The recent publication of results from large-scale excavations in sub-Balkan Thrace marks an important step forward in Bulgarian archaeology, and has finally provided us with objective scientific data on the geo-political status quo and ethnic composition in this part of Europe in the late Iron Age. These extensive excavations, carried out at a number of sites in Central Bulgaria, especially in the Chirpan Heights area, has yielded material that has prompted local archaeologists to finally conclude that in the late Iron Age “this region was in fact inhabited by a Celtic (Celto-Thracian) population” (Tonkova et al 2011 = Трако-римски династичен център в районна Чирпанските възвишения Тонкова M. (ed.) София, 2011).



A Celtic Warrior Burial from Sremska Mitrovica (Serbia)

 UD: Jan. 2020



The “accidental” discovery of a Celtic warrior burial from Sremska Mitrovica in Serbia has shed new light on the Scordisci tribes who inhabited large areas of today’s eastern Croatia, southwestern Romania, Serbia, and northern/western Bulgaria in the late Iron Age. The burial, which was disturbed by a local farmer, was found in the Syrmia region, most probably close to the modern town of Sremska Mitrovica.

(after Tapavički-Ilić, Filipović 2011 = Tapavički-Ilić M., Filipović V., A Late Iron Age Grave Find from Syrmia. In:  Iron Age Rites and Rituals in the Carpathian Basin. Poceedings of the International Colloquium from Târgu Mureş, 7–9 October 2011. 453-559)



 The cremation burial was accompanied by a bronze ‘kettle’, a bronze simpulum, a pair of iron snaffle-bits, a bronze fibula, an iron knife, a belt buckle of the Laminici type, a scabbard decorated with geometric ornaments, and two spears (one ritually killed). A sword from the grave had been removed, and presumably sold, before the material was presented to archaeologists. There is no information about the sword itself, so one cannot tell whether it was a long one, typical of the Late Iron Age, or a shorter one, developed during the last decades of the 1st century BC by the Balkan Celts. Examples of the latter have been found at sites in Serbia and in Bulgaria, such as the Taja site in the Balkan mountains where burials contained examples of both types of late Iron Age Celtic swords.

A number of interesting features are to be noted in the Sremska Mitrovica burial. All of the finds have close parallels with material from Balkan Celtic burials from the same period (late 2nd / 1st c. BC). Two iron spurs with button-shaped endings, which belong to the first variant of the La Tène spur type 1 in Serbia, chronologically belong to the 1st century BC. What makes this find of spurs special is that so far in the Central Balkans only one more pair of Celtic spurs have discovered as grave goods – from a Celtic burial at Popica in Bulgaria. Usually, only a single spur is encountered (Tapavički-Ilić, Filipović op cit.). The bronze kettle discovered has analogies in Scordisci territory along the Danube in Serbia and in examples from Romania (Tigănesti, Bobaia, Vedea, Costești and Pescari), all dated to the 1st century BC.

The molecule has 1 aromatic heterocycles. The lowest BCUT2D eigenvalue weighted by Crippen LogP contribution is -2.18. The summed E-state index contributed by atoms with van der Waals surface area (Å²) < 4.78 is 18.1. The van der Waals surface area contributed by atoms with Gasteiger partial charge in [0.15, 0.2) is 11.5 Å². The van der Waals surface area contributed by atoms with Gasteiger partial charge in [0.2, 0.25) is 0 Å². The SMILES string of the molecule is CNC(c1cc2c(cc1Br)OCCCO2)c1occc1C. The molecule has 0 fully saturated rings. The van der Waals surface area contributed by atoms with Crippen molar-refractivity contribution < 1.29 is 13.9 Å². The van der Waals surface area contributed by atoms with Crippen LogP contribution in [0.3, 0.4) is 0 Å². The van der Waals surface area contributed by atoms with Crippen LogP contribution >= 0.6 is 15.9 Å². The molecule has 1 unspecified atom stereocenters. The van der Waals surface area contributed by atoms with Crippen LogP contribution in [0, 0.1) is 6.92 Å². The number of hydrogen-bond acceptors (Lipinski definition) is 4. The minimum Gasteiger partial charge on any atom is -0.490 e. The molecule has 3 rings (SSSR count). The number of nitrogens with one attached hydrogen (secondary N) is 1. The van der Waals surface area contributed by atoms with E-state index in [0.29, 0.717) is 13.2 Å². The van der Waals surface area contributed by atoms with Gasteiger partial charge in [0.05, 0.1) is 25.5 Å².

An iron knife with a straight blade is also noteworthy. This knife is in contrast to the typical Celtic/Scordisci fighting knives (daggers), which possess a massive bent blade and a short handle. Thus, the type of knife found at Sremska Mitrovica was not a fighting knife/dagger, and the bronze earring-like ornament on its handle indicates that it belonged to a female.

Also noteworthy in this burial is the deliberate bending/deformation of the spearhead before being placed in the grave – once again confirming that the ritual of ‘killing the objects’ was a common religious practice among the Balkan Celts in the late Iron Age ((see



Ritually ‘Killed’ Spearhead from the Sremska Mitrovica burial

(after Tapavički-Ilić, Filipović 2011)


Perhaps the most interesting aspect of the Celtic burial under discussion is the presence of female articles in the grave. Objects such as the knife, ‘Laminci’ belt buckle and fibula belong to a woman, in contrast to the weapons and spurs which are obviously from a male burial. This has led archaeologists to conclude that we may be dealing with the double cremation burial of a warrior accompanied by his wife. The circumstances which could have led to such a double burial, which dates to the period of the Scordisci Wars, can only be guessed at.


Reconstruction of the Celtic Burial from Sremska Mitrovica

(after Tapavički-Ilić, Filipović 2011)
















Mac Congail